According to the US Secret Service National Threat Assessment Center, 93% percent of attackers in mass incidents recorded in 2018 made ‘threatening or concerning communications’ prior to the attack.
Several attackers including the Charleston church shooter and the Townville school shooter were found to have threatened to commit shootings in the months leading up to their crimes.
The Stoneman Douglas High School shooter also made threats to several classmates and friends about his firearms and the intent to use them to inflict harm.
According to reports, the then-17-year-old posted online saying he was, “going to be a professional school shooter.”
Senator Sandy Senn introduced a bill that would make similar threats a crime. She said current legislation makes it difficult for officers to act based on concerning behavior.
“It also gives our officers time to get the computers of the people and figure out if they are serious or not,” Senn said.
The bill would make it illegal to threaten to damage, injure, kill, or destroy a building by use of a dangerous weapon in a school, church, public park, or public gathering space.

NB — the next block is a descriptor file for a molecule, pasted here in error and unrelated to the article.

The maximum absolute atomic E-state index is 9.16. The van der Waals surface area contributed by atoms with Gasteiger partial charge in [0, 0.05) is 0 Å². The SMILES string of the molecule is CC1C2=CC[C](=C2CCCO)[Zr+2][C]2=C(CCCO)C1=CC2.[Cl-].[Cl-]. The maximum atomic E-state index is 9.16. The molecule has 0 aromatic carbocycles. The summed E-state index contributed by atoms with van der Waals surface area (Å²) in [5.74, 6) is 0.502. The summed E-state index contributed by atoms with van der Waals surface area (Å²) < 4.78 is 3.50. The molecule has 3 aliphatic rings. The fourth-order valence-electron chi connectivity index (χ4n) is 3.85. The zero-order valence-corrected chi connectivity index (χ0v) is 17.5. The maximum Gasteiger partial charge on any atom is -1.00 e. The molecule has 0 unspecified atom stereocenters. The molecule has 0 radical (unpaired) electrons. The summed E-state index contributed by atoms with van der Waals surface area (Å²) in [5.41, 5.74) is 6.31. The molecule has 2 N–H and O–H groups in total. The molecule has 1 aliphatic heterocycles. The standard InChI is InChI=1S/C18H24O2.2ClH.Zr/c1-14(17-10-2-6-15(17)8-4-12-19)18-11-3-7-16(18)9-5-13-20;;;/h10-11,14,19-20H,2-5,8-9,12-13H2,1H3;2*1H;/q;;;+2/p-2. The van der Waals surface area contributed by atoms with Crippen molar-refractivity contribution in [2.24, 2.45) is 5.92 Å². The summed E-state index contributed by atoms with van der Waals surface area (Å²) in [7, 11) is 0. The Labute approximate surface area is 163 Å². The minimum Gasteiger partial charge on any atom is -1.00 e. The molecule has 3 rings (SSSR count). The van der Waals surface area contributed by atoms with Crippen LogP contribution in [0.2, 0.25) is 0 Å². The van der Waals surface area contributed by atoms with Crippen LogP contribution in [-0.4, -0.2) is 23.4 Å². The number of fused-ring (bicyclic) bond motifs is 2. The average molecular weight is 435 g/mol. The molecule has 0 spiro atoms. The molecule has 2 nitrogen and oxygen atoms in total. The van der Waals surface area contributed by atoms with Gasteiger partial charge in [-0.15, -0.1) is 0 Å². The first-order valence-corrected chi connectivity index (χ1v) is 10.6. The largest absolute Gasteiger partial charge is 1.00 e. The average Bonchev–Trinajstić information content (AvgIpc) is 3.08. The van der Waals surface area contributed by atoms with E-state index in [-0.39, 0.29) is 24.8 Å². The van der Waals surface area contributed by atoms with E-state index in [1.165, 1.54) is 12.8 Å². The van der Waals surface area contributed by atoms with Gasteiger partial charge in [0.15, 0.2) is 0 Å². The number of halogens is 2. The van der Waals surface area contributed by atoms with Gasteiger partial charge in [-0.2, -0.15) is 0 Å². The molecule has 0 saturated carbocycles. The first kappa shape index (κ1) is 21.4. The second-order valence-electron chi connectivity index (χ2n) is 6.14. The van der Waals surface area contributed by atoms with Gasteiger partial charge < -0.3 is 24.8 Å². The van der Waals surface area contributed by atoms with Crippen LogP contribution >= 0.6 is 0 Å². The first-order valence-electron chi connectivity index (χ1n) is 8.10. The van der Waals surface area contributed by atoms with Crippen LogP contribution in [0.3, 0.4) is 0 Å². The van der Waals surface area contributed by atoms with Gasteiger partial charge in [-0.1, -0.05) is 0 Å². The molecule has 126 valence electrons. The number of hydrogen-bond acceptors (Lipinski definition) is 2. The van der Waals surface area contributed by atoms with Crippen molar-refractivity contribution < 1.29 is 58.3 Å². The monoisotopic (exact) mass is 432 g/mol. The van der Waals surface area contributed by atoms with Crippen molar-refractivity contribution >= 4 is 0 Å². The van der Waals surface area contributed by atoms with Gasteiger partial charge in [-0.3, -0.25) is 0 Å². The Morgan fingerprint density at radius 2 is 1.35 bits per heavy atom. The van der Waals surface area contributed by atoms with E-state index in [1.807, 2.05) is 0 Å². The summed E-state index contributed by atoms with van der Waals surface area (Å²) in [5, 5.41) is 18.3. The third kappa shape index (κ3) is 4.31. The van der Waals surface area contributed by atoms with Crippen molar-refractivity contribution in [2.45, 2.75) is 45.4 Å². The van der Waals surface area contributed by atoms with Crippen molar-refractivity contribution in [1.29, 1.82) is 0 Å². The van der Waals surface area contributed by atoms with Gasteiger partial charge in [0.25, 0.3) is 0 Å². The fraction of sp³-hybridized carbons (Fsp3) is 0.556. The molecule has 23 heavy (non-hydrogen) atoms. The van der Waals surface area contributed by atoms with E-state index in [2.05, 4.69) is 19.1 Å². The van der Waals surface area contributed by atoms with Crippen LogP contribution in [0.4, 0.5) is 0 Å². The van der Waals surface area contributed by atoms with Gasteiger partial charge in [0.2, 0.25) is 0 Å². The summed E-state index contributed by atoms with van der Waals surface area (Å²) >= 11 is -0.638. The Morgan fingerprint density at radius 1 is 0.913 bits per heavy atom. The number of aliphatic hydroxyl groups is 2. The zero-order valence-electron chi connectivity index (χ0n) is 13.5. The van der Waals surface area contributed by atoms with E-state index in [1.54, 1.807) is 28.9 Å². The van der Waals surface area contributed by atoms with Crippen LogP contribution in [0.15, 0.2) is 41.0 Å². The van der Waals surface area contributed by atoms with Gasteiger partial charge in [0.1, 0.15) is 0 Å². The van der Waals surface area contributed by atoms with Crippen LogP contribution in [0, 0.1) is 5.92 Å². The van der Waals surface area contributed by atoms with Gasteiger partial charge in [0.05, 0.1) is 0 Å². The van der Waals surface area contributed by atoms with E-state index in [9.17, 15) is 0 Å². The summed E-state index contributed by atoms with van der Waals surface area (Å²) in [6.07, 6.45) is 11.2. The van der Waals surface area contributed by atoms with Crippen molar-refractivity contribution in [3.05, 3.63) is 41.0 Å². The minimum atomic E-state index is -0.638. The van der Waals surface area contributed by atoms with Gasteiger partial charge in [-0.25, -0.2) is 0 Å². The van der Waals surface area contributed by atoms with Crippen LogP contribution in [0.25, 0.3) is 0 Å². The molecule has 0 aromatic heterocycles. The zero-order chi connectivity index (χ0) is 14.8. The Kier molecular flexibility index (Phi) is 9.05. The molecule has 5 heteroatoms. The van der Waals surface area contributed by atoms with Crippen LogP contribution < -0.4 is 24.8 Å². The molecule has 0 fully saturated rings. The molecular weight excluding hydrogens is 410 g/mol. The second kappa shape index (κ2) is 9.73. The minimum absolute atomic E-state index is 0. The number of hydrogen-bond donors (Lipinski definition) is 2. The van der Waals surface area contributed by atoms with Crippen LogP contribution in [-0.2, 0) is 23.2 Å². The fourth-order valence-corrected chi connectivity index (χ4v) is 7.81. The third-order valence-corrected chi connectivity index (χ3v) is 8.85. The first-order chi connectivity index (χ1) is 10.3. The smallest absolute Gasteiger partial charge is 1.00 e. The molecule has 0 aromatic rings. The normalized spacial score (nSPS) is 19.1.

The bill also specifies that those who are charged with the crime must undergo a mental health evaluation as a condition of their bond hearing.
If the mental health evaluation reveals that the person needs mental health counseling, then the court shall require them to undergo treatment.
The penalties range in severity according to the number of offenses and if the threat resulted in damage.
The bill passed in the state senate in April. It is now in the House judiciary committee.
As for people who make threats without serious intent, former South Carolina Attorney General Charlie Condon said he thinks the penalties are fair.
“Most of these people will not end up with long prison sentences if any prison sentences at all particularly when family court cases looking out for the best interest of juveniles,” Condon said.